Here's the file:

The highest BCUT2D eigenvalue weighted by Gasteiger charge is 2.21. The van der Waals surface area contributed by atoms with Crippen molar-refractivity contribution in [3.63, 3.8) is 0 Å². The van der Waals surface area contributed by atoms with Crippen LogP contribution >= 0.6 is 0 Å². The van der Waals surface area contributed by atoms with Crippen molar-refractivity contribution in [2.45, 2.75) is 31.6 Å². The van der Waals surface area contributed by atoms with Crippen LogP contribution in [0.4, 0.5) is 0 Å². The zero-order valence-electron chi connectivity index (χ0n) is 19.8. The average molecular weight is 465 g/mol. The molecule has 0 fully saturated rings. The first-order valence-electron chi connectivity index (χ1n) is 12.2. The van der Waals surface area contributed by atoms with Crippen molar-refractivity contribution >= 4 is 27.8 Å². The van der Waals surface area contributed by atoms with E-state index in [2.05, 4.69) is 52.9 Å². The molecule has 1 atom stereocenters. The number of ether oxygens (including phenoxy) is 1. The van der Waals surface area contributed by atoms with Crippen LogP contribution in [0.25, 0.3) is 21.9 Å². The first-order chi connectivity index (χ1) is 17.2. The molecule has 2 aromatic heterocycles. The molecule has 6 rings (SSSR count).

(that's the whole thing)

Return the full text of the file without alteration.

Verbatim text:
The highest BCUT2D eigenvalue weighted by Gasteiger charge is 2.21. The van der Waals surface area contributed by atoms with Crippen molar-refractivity contribution in [3.63, 3.8) is 0 Å². The van der Waals surface area contributed by atoms with Crippen LogP contribution >= 0.6 is 0 Å². The van der Waals surface area contributed by atoms with Crippen molar-refractivity contribution in [2.45, 2.75) is 31.6 Å². The van der Waals surface area contributed by atoms with Crippen LogP contribution in [0.4, 0.5) is 0 Å². The zero-order valence-electron chi connectivity index (χ0n) is 19.8. The average molecular weight is 465 g/mol. The molecule has 0 fully saturated rings. The first-order valence-electron chi connectivity index (χ1n) is 12.2. The van der Waals surface area contributed by atoms with Crippen molar-refractivity contribution >= 4 is 27.8 Å². The van der Waals surface area contributed by atoms with E-state index in [2.05, 4.69) is 52.9 Å². The molecule has 1 atom stereocenters. The number of ether oxygens (including phenoxy) is 1. The van der Waals surface area contributed by atoms with Crippen LogP contribution in [0.25, 0.3) is 21.9 Å². The first-order chi connectivity index (χ1) is 17.2. The molecule has 2 aromatic heterocycles. The molecule has 6 rings (SSSR count).